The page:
When you ask your teen about something they are interested in, you are automatically able to start a dialogue that they will feel happy to talk about. This can lead to a deeper conversation. And, whether or not they have a problem currently weighing heavy on their minds, expressing interest in their interests will help you build a more trusting and honest relationship with them.

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Question 2 | Offer to Spend Time Together


Do you want to go on a drive up to the lake today?

Engaging your teen in activity and some one-on-one time is a great way to get them to open up to you. Giving them attention is important, as feelings of neglect can certainly lead to you feeling distant from them. The point is, sit down together with them and the conversation will eventually flow naturally.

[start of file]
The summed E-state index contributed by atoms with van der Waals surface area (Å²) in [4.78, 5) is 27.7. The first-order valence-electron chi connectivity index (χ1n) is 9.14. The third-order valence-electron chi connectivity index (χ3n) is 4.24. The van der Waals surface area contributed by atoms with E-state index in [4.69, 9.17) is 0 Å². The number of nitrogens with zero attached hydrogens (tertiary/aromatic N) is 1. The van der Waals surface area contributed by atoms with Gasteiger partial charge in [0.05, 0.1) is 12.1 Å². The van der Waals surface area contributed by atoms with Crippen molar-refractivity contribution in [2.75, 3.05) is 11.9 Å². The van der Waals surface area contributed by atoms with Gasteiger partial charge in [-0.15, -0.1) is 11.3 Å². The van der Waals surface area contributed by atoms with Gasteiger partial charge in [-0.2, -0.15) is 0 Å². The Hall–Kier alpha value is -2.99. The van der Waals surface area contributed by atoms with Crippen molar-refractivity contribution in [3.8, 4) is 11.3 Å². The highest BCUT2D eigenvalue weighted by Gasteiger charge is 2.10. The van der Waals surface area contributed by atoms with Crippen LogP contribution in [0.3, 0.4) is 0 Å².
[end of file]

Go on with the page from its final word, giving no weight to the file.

Just don’t pry for information or focus on your own feelings (i.e., “I feel hurt that you won’t talk to me”). Instead, look for talking points they can relate to and get excited about.

Question 3 | Be Open-Ended


I’ve noticed you’ve been down lately, do you want to talk about something?

Your tone of voice should always remain calm and non-judgmental when you’re trying to get your teen to open up about what’s going on in their life. If you’re entirely unsure of what it is, this simple open-ended question can get the conversation going, although you may have to ask more than once and in more than one way to get a stubborn teen to talk.

Oftentimes, they simply don’t know where to begin, but being persistent and showing that you truly care is important to get them to speak.

This question is designed to get your child to express their feelings. Listen to the response attentively resisting the urge to interrupt, project, or correct your child until they’ve finished discussing their point of view.